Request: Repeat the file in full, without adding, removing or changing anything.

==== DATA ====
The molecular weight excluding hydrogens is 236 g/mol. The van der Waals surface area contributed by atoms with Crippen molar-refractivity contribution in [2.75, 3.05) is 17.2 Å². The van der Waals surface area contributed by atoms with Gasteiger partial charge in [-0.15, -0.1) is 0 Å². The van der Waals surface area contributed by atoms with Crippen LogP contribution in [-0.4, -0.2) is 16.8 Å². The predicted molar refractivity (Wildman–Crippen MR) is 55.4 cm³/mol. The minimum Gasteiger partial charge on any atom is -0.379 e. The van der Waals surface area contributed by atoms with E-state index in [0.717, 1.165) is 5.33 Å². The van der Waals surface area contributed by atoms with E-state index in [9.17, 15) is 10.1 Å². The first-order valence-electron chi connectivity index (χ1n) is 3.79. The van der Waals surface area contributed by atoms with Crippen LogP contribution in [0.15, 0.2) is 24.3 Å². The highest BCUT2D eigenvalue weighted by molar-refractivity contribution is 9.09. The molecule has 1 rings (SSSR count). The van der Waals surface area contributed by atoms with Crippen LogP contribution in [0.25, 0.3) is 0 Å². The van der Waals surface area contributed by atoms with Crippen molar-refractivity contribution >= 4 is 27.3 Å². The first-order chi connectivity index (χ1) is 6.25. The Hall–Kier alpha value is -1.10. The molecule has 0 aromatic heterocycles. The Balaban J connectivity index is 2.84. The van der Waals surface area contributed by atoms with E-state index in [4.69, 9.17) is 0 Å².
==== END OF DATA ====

The molecular weight excluding hydrogens is 236 g/mol. The van der Waals surface area contributed by atoms with Crippen molar-refractivity contribution in [2.75, 3.05) is 17.2 Å². The van der Waals surface area contributed by atoms with Gasteiger partial charge in [-0.15, -0.1) is 0 Å². The van der Waals surface area contributed by atoms with Crippen LogP contribution in [-0.4, -0.2) is 16.8 Å². The predicted molar refractivity (Wildman–Crippen MR) is 55.4 cm³/mol. The minimum Gasteiger partial charge on any atom is -0.379 e. The van der Waals surface area contributed by atoms with E-state index in [0.717, 1.165) is 5.33 Å². The van der Waals surface area contributed by atoms with E-state index in [9.17, 15) is 10.1 Å². The first-order valence-electron chi connectivity index (χ1n) is 3.79. The van der Waals surface area contributed by atoms with Crippen LogP contribution in [0.15, 0.2) is 24.3 Å². The highest BCUT2D eigenvalue weighted by molar-refractivity contribution is 9.09. The molecule has 1 rings (SSSR count). The van der Waals surface area contributed by atoms with Crippen LogP contribution in [0.25, 0.3) is 0 Å². The van der Waals surface area contributed by atoms with Crippen molar-refractivity contribution >= 4 is 27.3 Å². The first-order chi connectivity index (χ1) is 6.25. The Hall–Kier alpha value is -1.10. The molecule has 0 aromatic heterocycles. The Balaban J connectivity index is 2.84. The van der Waals surface area contributed by atoms with E-state index in [4.69, 9.17) is 0 Å².